In order to process the enormous NASA data set, the UFZ researchers developed a computational algorithm, which not only removed missing or incorrect readings, but also summed up the daily measurements on a monthly basis and determined long-term averages. The processed data are currently available for the years 2004-2013 and will be updated annually.

With this data set, scientists can now perform macro-ecological analyses on the effects of UV-B radiation on the global distribution of animal and plant species. “While there are still many uncertainties”, says Michael Beckmann, “the UV radiation is another factor that may explain why species are present or absent at specific sites.” The data set can also help addressing other research questions. Material scientists can identify strategies to provide better protection to UV-sensitive materials, such as paints or plastics, in specific regions of the world. Human medicine could use the data set to better explain the regional prevalence of skin diseases. “There are no set limits as to how researchers can use these data”, says Beckmann.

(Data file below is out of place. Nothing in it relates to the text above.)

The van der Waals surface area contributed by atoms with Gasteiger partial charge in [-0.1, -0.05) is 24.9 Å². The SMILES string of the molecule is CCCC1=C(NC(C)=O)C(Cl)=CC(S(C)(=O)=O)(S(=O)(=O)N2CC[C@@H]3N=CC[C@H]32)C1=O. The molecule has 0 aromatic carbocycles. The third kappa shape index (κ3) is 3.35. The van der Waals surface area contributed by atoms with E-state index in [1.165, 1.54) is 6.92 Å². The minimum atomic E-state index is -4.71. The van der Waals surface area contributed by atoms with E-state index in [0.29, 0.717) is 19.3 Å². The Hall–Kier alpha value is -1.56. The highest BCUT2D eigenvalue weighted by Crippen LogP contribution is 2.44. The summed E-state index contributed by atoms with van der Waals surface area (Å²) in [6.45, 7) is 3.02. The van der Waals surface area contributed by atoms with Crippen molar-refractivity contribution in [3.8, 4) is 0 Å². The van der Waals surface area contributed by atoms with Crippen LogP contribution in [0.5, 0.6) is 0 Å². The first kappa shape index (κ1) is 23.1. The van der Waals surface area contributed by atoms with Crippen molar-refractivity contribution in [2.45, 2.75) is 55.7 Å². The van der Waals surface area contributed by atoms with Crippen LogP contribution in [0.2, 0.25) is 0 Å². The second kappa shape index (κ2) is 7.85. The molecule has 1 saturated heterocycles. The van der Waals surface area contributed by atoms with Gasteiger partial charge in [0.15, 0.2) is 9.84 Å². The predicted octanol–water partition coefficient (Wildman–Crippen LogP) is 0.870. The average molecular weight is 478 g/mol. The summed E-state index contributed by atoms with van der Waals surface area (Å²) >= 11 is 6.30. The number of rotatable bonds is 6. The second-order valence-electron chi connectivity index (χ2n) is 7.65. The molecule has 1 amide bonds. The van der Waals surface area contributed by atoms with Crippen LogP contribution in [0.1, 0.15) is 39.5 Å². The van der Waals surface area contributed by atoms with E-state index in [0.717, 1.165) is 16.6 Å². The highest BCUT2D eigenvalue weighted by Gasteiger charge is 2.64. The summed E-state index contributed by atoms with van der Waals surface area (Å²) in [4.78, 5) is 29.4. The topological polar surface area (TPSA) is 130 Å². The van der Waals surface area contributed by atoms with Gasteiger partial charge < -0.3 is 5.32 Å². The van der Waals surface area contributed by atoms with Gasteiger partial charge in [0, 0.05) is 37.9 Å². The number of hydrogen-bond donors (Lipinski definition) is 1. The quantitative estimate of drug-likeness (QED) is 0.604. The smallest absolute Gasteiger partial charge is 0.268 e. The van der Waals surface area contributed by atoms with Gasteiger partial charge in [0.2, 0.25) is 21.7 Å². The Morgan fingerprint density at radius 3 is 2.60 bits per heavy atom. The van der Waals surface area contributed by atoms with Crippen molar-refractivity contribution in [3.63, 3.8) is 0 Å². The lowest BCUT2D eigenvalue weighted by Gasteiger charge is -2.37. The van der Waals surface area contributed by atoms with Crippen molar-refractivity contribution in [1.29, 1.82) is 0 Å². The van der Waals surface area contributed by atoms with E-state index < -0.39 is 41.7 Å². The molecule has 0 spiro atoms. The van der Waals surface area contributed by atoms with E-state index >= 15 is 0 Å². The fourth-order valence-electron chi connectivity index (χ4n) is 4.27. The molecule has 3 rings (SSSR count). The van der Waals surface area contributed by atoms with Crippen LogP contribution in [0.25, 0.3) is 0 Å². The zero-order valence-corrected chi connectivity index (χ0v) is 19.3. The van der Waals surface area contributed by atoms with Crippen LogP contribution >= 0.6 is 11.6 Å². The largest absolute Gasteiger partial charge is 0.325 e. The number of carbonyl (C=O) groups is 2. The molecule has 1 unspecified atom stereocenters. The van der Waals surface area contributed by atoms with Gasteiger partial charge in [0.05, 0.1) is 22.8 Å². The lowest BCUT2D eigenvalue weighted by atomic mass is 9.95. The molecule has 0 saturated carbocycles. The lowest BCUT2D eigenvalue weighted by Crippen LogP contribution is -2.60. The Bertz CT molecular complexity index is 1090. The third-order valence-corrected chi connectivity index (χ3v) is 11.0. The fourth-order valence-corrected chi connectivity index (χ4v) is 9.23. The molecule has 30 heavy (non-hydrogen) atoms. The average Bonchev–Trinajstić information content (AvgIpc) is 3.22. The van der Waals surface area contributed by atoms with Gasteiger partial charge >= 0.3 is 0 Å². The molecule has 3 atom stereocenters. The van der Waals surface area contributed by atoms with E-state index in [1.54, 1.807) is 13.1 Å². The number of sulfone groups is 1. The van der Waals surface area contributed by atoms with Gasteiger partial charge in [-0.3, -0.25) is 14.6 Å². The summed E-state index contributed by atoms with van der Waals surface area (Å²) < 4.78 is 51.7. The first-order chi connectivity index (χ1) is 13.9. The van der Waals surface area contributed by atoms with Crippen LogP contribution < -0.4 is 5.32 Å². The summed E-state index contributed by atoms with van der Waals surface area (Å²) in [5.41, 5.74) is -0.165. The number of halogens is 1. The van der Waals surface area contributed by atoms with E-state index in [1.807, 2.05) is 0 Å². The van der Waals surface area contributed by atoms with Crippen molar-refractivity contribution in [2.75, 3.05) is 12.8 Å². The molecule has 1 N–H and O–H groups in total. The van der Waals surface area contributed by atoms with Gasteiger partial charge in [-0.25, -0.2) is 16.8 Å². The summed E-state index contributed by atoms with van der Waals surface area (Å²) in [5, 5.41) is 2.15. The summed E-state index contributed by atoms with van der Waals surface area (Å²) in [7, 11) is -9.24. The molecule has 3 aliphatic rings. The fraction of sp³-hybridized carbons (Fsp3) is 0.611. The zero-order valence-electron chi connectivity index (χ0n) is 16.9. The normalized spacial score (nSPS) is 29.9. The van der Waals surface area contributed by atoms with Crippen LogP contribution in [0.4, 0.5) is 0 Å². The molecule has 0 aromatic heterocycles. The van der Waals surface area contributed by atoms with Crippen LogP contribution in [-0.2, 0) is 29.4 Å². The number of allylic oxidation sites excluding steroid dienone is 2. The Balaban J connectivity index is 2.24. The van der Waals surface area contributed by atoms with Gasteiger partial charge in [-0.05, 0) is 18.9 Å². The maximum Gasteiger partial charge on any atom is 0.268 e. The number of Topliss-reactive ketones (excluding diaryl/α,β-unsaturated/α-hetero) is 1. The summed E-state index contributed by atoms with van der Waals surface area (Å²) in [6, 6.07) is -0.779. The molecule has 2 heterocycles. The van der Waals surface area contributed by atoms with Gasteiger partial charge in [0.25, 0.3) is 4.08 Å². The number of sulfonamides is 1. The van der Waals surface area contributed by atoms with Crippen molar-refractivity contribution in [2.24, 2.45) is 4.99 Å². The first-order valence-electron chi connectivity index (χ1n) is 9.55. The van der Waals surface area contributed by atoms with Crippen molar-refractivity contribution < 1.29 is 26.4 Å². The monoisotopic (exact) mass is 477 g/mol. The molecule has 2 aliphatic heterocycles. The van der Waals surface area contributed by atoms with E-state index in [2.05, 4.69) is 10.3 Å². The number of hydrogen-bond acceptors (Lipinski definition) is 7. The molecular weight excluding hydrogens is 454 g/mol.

The data are now freely available for download on the internet and visually presented in the form of maps. These maps show, for example, that in countries in the southern hemisphere, such as New Zealand, the UV-B radiation is up to 50 percent higher than in the countries in the northern hemisphere, such as Germany. In general, the UV irradiation in winter is lower than in summer due to a shorter daily sunshine duration.

Background: Unlike the rather harmless UV-A radiation, the high-energy UV-B radiation causes health problems to humans, animals and plants. Well known is the higher risk of skin cancer in the New Zealand and Australia population if unprotected and exposed to sun for an extended period of time. Skin damage was also documented in whales and amphibians. In amphibians, UV-B radiation may also reduce survival rates of tadpoles and spawn eggs. In plants, the radiation reduces performance of photosynthesis, a process of using solar energy to convert carbon dioxide and water into sugars and oxygen. This inhibits production of biomass and thus reduces e.g. yields of agricultural crops.